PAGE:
Background: As a recently merged group -- one spanning multiple technology stacks, countries, and cultures -- we were nonetheless simultaneously challenged to undergo a DevSecOps transformation. However, coming from a place where we built code in different ways and had different DevSecOps maturity levels to being with, working together efficiently was always going to be the first barrier to overcome.
Goals: To create a collaborative, shared, modern build infrastructure to bring together a group newly formed from disparate parts of the company.
Solution & Results: To overcome our various barriers to making progress together -- rather than separately -- we identified the need to come up with a new approach to our build infrastructure that would not only be an example of as-code provisioning but also would be built by a community for a community, to spread the cultural changes we wanted to see our group move towards.
As our group had some common experience using Jenkins before, we identified that a Kubernetes-based Jenkins-as-code approach, using public Jenkins Helm Charts -- as well as other Kube friendly wrappers for tooling such as Selenium, Sonarqube, etc. -- would allow us to build a stable, repeatable infrastructure which we could maintain and evolve centrally. This would also allow individual teams to spin up their own instances (using Helm inheritance patterns) with minimal customization, but complete freedom to build on top of the base definitions.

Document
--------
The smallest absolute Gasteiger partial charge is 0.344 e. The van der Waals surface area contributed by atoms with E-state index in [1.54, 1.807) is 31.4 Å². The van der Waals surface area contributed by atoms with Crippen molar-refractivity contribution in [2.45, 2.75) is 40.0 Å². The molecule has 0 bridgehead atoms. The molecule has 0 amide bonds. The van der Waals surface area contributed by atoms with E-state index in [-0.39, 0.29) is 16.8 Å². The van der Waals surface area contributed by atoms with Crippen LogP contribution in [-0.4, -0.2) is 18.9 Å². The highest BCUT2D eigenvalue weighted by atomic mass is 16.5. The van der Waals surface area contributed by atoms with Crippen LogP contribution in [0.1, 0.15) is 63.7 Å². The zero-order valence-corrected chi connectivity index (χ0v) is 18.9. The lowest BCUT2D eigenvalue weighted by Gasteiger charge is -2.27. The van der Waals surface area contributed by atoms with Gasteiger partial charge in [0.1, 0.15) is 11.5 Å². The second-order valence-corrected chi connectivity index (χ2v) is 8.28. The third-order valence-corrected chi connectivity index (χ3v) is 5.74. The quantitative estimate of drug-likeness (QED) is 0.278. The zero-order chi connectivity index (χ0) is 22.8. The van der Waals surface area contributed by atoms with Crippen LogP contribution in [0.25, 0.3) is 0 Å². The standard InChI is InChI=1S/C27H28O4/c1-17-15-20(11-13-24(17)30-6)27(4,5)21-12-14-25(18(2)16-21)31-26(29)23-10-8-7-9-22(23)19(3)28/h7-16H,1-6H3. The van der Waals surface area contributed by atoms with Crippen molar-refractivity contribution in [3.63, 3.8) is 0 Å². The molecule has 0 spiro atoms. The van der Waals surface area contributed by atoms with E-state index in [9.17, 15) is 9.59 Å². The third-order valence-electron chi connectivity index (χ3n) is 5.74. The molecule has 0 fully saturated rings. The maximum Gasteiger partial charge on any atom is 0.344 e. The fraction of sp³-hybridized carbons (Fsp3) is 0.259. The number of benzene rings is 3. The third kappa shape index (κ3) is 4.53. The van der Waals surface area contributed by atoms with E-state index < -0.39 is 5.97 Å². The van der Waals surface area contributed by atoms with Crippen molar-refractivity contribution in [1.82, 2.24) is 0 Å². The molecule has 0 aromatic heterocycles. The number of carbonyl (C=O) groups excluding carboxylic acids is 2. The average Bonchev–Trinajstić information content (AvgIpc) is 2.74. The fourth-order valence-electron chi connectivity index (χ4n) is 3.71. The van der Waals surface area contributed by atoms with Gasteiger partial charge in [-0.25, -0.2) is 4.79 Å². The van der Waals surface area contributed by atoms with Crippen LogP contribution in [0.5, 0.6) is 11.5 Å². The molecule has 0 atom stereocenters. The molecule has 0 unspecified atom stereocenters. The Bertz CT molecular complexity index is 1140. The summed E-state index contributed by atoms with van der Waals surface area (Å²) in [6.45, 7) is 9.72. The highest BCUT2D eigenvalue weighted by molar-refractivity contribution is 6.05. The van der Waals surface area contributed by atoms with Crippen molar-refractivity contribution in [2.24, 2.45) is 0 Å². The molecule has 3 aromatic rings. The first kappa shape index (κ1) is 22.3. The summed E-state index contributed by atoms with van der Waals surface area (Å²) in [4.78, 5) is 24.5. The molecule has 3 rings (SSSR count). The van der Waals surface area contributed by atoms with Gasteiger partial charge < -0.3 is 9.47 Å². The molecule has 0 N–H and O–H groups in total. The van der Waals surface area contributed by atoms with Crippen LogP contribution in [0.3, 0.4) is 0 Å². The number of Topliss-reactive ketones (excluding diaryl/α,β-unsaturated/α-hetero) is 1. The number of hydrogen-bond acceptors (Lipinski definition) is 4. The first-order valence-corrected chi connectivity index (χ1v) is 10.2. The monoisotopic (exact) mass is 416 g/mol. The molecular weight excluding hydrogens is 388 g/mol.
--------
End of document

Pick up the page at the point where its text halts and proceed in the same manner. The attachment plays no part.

The flexibility of Jenkins as an automation tool has made it a one-stop-shop for building, deploying, monitoring, testing and even self-managing itself through running its own helm charts to upgrade itself :).
Running all of this across multiple PKS-provided Kube clusters (to provide Teams their own isolated workspaces), we were able to make further use of Kube native resources such as Secrets, -- in combination with the fantastic Kubernetes plugin for Jenkins -- to provide a far more robust way for handling credentials. This was an area that some of our teams had previously struggled with, leading to fragility in their own environments.
The proof of this overall approach came up recently when a lab outage forced us to completely relocate to another data center where we had many teams back up and running in days, a restoration that was driven by the community itself.
Our base plugin setup is as follows: kubernetes, workflow-aggregator, git, configuration-as-code, timestamper, matrix-auth, CloudBees-bitbucket-branch-source, ssh-credentials, basic-branch-build-strategies, ws-cleanup, logstash, embeddable-build-status, greenballs, blueocean, ansicolor, gitlab-branch-source, ldap, and prometheus. Also, we couldn't have done all of this without the official Jenkins Community Kubernetes Helm Charts.
The results were phenomenal: